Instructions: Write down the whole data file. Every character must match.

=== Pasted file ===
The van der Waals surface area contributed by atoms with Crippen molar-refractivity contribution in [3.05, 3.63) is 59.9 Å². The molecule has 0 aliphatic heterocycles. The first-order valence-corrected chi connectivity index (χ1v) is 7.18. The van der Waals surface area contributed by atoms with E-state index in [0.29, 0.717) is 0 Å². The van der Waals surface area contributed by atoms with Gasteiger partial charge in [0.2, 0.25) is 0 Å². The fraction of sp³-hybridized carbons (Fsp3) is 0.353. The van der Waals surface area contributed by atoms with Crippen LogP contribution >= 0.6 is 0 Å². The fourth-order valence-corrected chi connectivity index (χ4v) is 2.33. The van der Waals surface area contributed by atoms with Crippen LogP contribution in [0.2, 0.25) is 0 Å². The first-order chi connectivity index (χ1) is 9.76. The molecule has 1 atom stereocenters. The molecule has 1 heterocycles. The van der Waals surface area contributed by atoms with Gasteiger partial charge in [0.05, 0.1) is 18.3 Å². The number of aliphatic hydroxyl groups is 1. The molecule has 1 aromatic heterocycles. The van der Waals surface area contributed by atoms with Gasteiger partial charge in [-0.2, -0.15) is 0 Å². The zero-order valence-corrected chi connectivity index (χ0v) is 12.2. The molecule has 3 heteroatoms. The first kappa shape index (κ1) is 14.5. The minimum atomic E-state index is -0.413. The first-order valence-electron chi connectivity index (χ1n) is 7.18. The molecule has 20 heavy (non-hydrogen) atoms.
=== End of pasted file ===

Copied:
The van der Waals surface area contributed by atoms with Crippen molar-refractivity contribution in [3.05, 3.63) is 59.9 Å². The molecule has 0 aliphatic heterocycles. The first-order valence-corrected chi connectivity index (χ1v) is 7.18. The van der Waals surface area contributed by atoms with E-state index in [0.29, 0.717) is 0 Å². The van der Waals surface area contributed by atoms with Gasteiger partial charge in [0.2, 0.25) is 0 Å². The fraction of sp³-hybridized carbons (Fsp3) is 0.353. The van der Waals surface area contributed by atoms with Crippen LogP contribution >= 0.6 is 0 Å². The fourth-order valence-corrected chi connectivity index (χ4v) is 2.33. The van der Waals surface area contributed by atoms with Crippen LogP contribution in [0.2, 0.25) is 0 Å². The first-order chi connectivity index (χ1) is 9.76. The molecule has 1 atom stereocenters. The molecule has 1 heterocycles. The van der Waals surface area contributed by atoms with Gasteiger partial charge in [0.05, 0.1) is 18.3 Å². The number of aliphatic hydroxyl groups is 1. The molecule has 1 aromatic heterocycles. The van der Waals surface area contributed by atoms with Gasteiger partial charge in [-0.2, -0.15) is 0 Å². The zero-order valence-corrected chi connectivity index (χ0v) is 12.2. The molecule has 3 heteroatoms. The first kappa shape index (κ1) is 14.5. The minimum atomic E-state index is -0.413. The first-order valence-electron chi connectivity index (χ1n) is 7.18. The molecule has 20 heavy (non-hydrogen) atoms.